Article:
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U.S. Department of Education Secretary Betsy DeVos speaks to the crowd at the ASU + GSV Summit at the Grand America Hotel in Salt Lake City, Tuesday, May 9, 2017. DeVos is reiterating her push for school choice during an annual education technology conference, comparing the issue to being able to switch between phone service providers. (Leah Hogsten/The Salt Lake Tribune via AP)
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The Latest: DeVos booed delivering Bethune-Cookman address

U.S. Department of Education Secretary Betsy DeVos speaks to the crowd at the ASU + GSV Summit at the Grand America Hotel in Salt Lake City, Tuesday, May 9, 2017. DeVos is reiterating her push for school choice during an annual education technology conference, comparing the issue to being able to switch between phone service providers. (Leah Hogsten/The Salt Lake Tribune via AP)

DAYTONA BEACH, Fla. (AP) — The Latest on the appearance of Education Secretary Betsy DeVos at Bethune-Cookman University (all times local):

1:30 p.m.

Education Secretary Betsy DeVos was nearly drowned out by boos, catcalls and scattered applause as she delivered the commencement speech at historically black Bethune-Cookman University in Florida.

Many of the graduating students turned their back on DeVos, who has offended many African-Americans by invoking the colleges created in response to racist laws as a great example of school choice.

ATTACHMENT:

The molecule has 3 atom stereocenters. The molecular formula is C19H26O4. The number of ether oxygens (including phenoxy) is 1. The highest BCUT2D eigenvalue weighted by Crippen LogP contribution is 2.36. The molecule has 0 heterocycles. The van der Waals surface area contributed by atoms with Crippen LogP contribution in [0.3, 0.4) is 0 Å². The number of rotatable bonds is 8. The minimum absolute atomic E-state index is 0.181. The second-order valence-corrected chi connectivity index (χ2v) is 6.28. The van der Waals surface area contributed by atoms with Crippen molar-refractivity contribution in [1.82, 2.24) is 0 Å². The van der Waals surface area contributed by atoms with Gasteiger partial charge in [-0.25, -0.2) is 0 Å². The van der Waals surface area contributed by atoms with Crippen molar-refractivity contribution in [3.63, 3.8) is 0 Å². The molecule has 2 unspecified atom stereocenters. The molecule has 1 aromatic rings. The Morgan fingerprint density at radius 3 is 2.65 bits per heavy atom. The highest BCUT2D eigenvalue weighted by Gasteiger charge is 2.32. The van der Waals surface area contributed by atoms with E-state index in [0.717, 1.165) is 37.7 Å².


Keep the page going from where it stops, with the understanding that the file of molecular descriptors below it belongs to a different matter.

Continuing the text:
DeVos said the Trump administration is fully committed to the students’ success.

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11:30 a.m.

Education Secretary Betsy DeVos arrived Wednesday to deliver the commencement address at historically black Bethune-Cookman University, despite protests by students and alumni.

DeVos, a billionaire without education experience, offended many African-Americans in February when she said historically black colleges are the “real pioneers when it comes to school choice.” After a storm of criticism, she acknowledged that these colleges were “born, not out of mere choice, but out of necessity, in the face of racism.”

DeVos has continued since then to cite historically black colleges as alternative options for quality education, her stated goal for promoting the use of tax money for private schools.

Some alumni and the local NAACP leader called for the BCU President Edison Jackson to rescind the invitation as insensitive and misguided. Students presented Jackson with signed petitions Tuesday demanding she not be allowed to speak. Dozens of activists lined a sidewalk early Wednesday; their signs included “DeVos is not worthy.”

Jackson, however, has argued that inviting DeVos is an important gesture for finding common ground.

“We are all about the business of making new friends,” Jackson said at a pre-commencement news conference. “If you don’t have friends, it’s very difficult to raise money.”

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